The problem is that many patients come back and say they were following the diet and not losing weight. Early in his career, like many others Dr. Condon thought the patient was not counting their calories correctly, or sleep eating, or not recognizing the need for their diet.
In considering an answer for this, Dr. Condon looked to the most extreme form of dieting. There are several interesting facts about human starvation. First, no person can go more than 3 or 4 days without water or they will die. Second, people without food will die but they die in two very different groups. Some people will die without food for one month, but others can and have survived for up to four months.
This is a very important difference result between humans, and obviously the people who can last four months have starvation survival genes and lose weight differently. This would be beneficial during times of starvation but in a food rich society it may be detrimental and lead to pr diabetes and diabetes.
It is obvious that if people die from lack of food at such a widely different times, then when they diet (a milder starvation) they will lose weight at a very different slower rate. Roughly, 50% of people lose weight four times slower than the other 50%. We should then expect very different rate of weight loss between people on the same diet.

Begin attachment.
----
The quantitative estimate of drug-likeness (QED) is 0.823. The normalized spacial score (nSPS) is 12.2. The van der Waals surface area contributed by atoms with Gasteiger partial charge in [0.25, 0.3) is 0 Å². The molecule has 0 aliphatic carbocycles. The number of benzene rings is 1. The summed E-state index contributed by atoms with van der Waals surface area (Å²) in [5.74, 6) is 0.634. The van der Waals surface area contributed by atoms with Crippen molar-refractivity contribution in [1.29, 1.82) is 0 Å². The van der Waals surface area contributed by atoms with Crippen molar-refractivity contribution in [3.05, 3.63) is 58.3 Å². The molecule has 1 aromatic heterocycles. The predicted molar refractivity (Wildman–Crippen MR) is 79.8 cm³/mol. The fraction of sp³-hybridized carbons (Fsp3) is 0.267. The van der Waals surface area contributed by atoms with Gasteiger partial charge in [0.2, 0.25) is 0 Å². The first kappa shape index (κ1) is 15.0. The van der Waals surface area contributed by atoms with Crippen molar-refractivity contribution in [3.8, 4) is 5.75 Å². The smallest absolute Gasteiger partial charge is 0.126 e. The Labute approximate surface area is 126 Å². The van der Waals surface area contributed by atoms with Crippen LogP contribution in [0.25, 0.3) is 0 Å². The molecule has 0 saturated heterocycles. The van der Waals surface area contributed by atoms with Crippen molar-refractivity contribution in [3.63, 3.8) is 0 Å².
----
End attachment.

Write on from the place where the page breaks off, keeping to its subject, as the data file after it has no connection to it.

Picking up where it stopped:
In fact, following the exact same diet, some people lose 1 pound a week and others 1 pound a month. At the end of one year, one person will be down 52 pounds and the other 12. The patient losing the pound a month (and being blamed for it!) usually ends up leaving the program and quitting the diet.
Dr. Condon decided to directly measure how many calories each patient was eating and compare the results with the calculated amount.
The abstract published follows:
Metabolic testing for weight management: Dr. Condon has published data in the abstracts of the American College of Endocrinology, which indicates that diabetics and prediabetics burn calories more slowly than people without diabetic genetics. This test is used to adjust your diet and medication to help you with your diet and exercise. This was published and discussed at the 2011 American Association of Clinical Endocrinology annual meetings by Dr. Condon: abstract #289